How to keep someone healthy and active in the middle stages of dementia

It isn’t always obvious how best to entertain a loved one with Alzheimer’s or dementia. Activities like chores, gardening, and reminiscing about the past can help keep people busy — and be a mood booster, too. 

How to support everyday care needs through middle-stage dementia

  • Create a routine for doing daily tasks like eating, bathing, and sleeping, and help them follow it strictly.
  • Keep the person’s appointments, meetings, and tasks in a note or calendar.
  • Create time every day for activities they enjoy.
  • Choose comfortable outfits for them to wear
  • Allow them to participate in personal tasks like bathing as much as possible.
  • Serve them with foods they’re used to and in a familiar environment. 
  • Set up reminders to encourage them to do tasks like taking their medications.

How to manage middle-stage dementia’s ​​behavior changes

While dementia leads to memory loss and makes it difficult to carry out everyday tasks, the disease also changes one’s personality. Among some of the expert advice we’ve gathered on managing dementia’s behavioral and personality changes:

  • Listen and reassure a person with dementia when they air out their concerns.
  • Respect their privacy and need for quiet time.
  • Gently remind them when they show forgetfulness or confusion.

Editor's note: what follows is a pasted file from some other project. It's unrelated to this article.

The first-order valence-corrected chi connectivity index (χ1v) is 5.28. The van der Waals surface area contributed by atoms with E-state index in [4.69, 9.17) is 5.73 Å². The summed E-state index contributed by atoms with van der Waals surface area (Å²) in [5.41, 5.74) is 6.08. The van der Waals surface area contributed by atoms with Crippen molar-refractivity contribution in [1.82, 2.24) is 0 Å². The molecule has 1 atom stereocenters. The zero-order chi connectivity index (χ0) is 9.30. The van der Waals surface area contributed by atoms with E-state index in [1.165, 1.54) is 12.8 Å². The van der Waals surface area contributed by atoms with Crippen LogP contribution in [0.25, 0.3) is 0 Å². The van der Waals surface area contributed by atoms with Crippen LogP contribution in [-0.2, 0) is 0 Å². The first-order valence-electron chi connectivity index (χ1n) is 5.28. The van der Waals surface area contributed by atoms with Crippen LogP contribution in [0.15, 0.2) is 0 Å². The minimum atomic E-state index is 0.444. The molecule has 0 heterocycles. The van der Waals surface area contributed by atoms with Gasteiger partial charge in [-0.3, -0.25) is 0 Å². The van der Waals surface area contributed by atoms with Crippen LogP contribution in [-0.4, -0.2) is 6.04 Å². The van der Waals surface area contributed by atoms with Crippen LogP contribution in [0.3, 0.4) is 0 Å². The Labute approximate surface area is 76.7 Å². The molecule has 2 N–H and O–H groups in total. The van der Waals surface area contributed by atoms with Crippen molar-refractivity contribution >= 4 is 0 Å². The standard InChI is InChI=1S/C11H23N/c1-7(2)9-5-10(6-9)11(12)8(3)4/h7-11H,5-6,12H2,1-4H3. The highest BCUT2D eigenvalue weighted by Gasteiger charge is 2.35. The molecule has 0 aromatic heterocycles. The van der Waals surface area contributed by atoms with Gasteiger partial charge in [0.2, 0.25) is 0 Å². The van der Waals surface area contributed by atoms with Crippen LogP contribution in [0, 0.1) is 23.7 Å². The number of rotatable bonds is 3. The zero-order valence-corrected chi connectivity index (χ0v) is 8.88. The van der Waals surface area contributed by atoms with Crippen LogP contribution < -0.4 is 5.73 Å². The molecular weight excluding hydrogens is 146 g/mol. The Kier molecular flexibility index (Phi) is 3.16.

• Have regular and normal conversations with them. (Have you checked out our panel conversation on how to talk to someone with dementia?)
  • Help them feel secure and comfortable in their environment by keeping it familiar with cherished photographs and objects. 
  • Allow them to live as independently as possible.

How to make the home safe and accessible for a person in mid-stage dementia

Speaking of living independently: Adapting to the physical, cognitive and behavioral changes associated with dementia is key to living well — and making a home environment safer and easier to navigate plays a central role. However, creating a safe, comfortable home environment for a person living with dementia isn’t just about shopping up the right homewares and creating the right design features: Experts say it also takes some planning ahead. For example:

  • Simplify and organize — follow these expert tips for dementia-friendly design and decluttering.
  • Vision problems grow more common with aging, and because dementia can affect parts of the brain that handle visual information, it often compounds age-related vision impairment. This can mean depth perception issues, a smaller field of vision, diminished tolerance of glare, and difficulty distinguishing one object from another. Consider lighting and contrast to help prevent falls.
  • Make architectural and design modifications for safety, like ensuring stairs have at least one handrail, or putting grab bars in the bathrooms. 
  • Dig deeper into dementia-friendly home design and organization considerations in this LiveTalk with home design expert Grant Warner.

How to care for yourself — while caring for someone in dementia’s middle stage

A caregiver’s responsibility increases with each stage of dementia. Alzheimer’s and dementia caregiving experts remind caregivers to care for themselves as well, ask for help when they need it to avoid caregiver burnout — there are resources out there. For example, did you know it may even be possible to get paid for being a family caregiver?

Learn more about assembling a caregiving team here.

Learn more about avoiding burnout and seeking support with dementia caregiving here.